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SPIE Handbook of Microlithography, Micromachining and Microfabrication, Volume 1: Microlithography

Section 2.7 Resists: 2.7.4 Multilayer Systems

2.7 Resists
2.7.1 Charge Dissipation
2.7.2 Positive Resists
2.7.3 Negative Resists
2.7.4 Multilayer Systems
2.7.5 Inorganic and Contamination Resists
2.7.6 Other Research: Scanning Probes and Thin Imaging Layers
Table of Contents

2.7.4 Multilayer Systems Low/high molecular weight PMMA

Multilayer resist systems are useful for several purposes: when an enhanced undercut is needed for lifting off metal, when rough surface structure requires planarization, and when a thin imaging (top) layer is needed for high resolution. Figure 2.28 showed the simplest bilayer technique, where a high molecular weight PMMA is spun on top of a low molecular weight PMMA. The low weight PMMA is more sensitive than the top layer, so the resist develops with an enhanced undercut. At high energies (>20 kV), thin PMMA (<0.5 m) will not normally develop an undercut profile; the best resist profile will be perpendicular to the substrate. The moderate undercut from this technique is useful when liftoff is required from densely packed features.

The two-layer PMMA technique was patented in 1976 by Moreau and Ting [169] and was later improved by Mackie and Beaumont [170] by the use of a weak solvent (xylene) for the top layer of PMMA. Use of a weak solvent prevents intermixing of the two layers. A further refinement of the technique [171] substituted MIBK, a solvent of intermediate strength, for the xylene. PMMA of various molecular weights dissolved in MIBK can now be purchased commercially. [172]


    1. Clean wafer, on the spinner, by spraying with acetone, then isopropanol. Spin dry.

    2. Spin 495 K MW PMMA, 2% (in any solvent) 4 krpm for 30 s., for a thickness ~50 nm.

    3. Bake at 170-180C for 1 h.

    4. Spin 950 K MW PMMA, 2% in MIBK 4krpm for 30 s., for a thickness ~50 nm.

    5. Bake at 170-180C for 1 h.

    6. Expose at 50 kV, 350 to 450 C/cm2.

    7. Develop in MIBK:IPA, 1:3 for 1 min. Rinse in IPA, blow dry.

    8. Optionally, remove surface oxide of GaAs with 10 s dip in NH4OH : H2O (1:15). Blow dry.

    9. Evaporate 15 nm of Au:Pd (3:2) alloy, 210-6 Torr, base pressure, 0.5 nm/s.

    10. Lift off by soaking in methylene chloride. Optionally, finish with mild ultrasonic agitation. PMMA/copolymer

A larger undercut resist profile is often needed for lifting off thicker metal layers. One of the first bilayer systems was developed by Hatzakis. [173] In this technique a high sensitivity copolymer of methyl methacrylate and methacrylic acid [P(MMA-MAA)] [174] is spun on top of PMMA. The exposed copolymer is soluble in polar solvents such as alcohols and ethers but insoluble in nonpolar solvents such as chlorobenzene. A developer such as ethoxyethanol/iso-propanol is used on the top (imaging) layer, stopping at the PMMA. Next, a strong solvent such as chlorobenzene or toluene is used on the bottom layer. This technique has been used to fabricate 1 um memory arrays with thick gate metalizations.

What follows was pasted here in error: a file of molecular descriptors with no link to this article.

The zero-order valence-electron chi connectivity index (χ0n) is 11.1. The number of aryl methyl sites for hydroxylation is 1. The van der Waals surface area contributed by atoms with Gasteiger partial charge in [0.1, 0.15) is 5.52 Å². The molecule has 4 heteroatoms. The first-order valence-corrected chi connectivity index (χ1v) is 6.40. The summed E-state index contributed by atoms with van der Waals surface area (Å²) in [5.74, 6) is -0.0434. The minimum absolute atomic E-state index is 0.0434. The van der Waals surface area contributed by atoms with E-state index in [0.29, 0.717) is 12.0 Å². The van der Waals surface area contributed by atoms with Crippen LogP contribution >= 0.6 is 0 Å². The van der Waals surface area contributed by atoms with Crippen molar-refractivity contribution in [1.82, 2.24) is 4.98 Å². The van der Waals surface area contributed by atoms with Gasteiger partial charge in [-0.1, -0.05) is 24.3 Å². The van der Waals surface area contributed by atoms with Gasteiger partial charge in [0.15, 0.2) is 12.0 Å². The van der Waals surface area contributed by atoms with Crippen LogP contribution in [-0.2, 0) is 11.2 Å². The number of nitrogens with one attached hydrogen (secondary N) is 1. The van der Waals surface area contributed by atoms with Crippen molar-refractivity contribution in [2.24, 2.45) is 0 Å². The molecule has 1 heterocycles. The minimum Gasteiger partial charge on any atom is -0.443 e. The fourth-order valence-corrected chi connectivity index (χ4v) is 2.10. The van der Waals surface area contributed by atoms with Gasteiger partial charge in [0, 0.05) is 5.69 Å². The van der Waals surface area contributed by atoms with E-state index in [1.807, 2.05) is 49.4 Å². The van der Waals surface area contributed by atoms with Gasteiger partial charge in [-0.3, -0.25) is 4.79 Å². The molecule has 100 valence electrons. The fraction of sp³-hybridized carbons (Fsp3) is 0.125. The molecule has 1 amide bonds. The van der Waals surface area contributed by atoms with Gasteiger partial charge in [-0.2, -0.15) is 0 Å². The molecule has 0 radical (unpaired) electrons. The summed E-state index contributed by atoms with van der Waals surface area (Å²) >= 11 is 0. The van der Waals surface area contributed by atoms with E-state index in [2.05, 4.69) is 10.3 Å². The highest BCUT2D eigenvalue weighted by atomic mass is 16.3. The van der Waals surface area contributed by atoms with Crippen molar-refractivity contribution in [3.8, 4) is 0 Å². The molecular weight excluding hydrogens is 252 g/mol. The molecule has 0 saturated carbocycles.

A more common use of P(MMA-MAA) is as the bottom layer, with PMMA on top. In this case the higher speed of the copolymer is traded for the higher resolution of PMMA. [175] For simplicity a single developer is used -- the nonpolar solvent working on the PMMA and the polar solvent developing the copolymer. Effective developer combinations include ethylene glycol monoethyl ether : methanol (3:7) and MIBK:IPA (1:1). The undercut of this process is so large that it can be used to form free-standing bridges of PMMA, a technique developed by Dolan [176] and used extensively for the fabrication of very small superconducting tunnel junctions. Other shadowing and "step edge" techniques for fabricating small lines and junctions are covered in the chapter by Howard and Prober. [177] The polymer PMGI (polydimethylglutarimide) is used for the same purpose as P(MAA-MAA). [178-179] Trilayer systems

Bilayer techniques using P(MMA-MAA) or PMGI work well because the polar/nonpolar combination avoids intermixing of the layers. Almost any two polymers can be combined in a multilayer if they are separated by a barrier such as Ti, SiO2, aluminum, or germanium, [175] [177] forming a so-called trilayer resist. After the top layer is exposed and developed, the pattern is transferred to the interlayer by RIE in CF4 (or by Cl2 in the case of aluminum). The interlayer serves as an excellent mask for RIE in oxygen. The straight etch profile available from oxygen RIE allows the fabrication of densely packed, high aspect ratio resist profiles. Such resist profiles can then be used for liftoff or for further etching into the substrate.

FIGURE 2.30 (a) Resist cross-section (PMMA on P(MMA-MAA) on PMMA) for the lift-off of a "T" shaped gate. (b) Metal gate lifted off on GaAs. (Courtesy of R. C. Tiberio et al. [180])

If we start with Hatzakis's bilayer scheme (PMMA on the bottom and copolymer on the top) and then add another top layer of PMMA, we have a structure that can be developed into a mushroom shape, [180] as shown in Fig. 2.30. In this technique a heavy dose is given to the central line and a lighter dose to the sides. Mutually exclusive developers are used to form the "T-gate" shape, and a thick layer of metal is lifted off. This technique is widely used to form MESFET gates with low capacitance and low leakage (from the small contact area) and low resistance (from the large metal cross-section).

Next Sub-Section: 2.7.5 Inorganic and Contamination Resists

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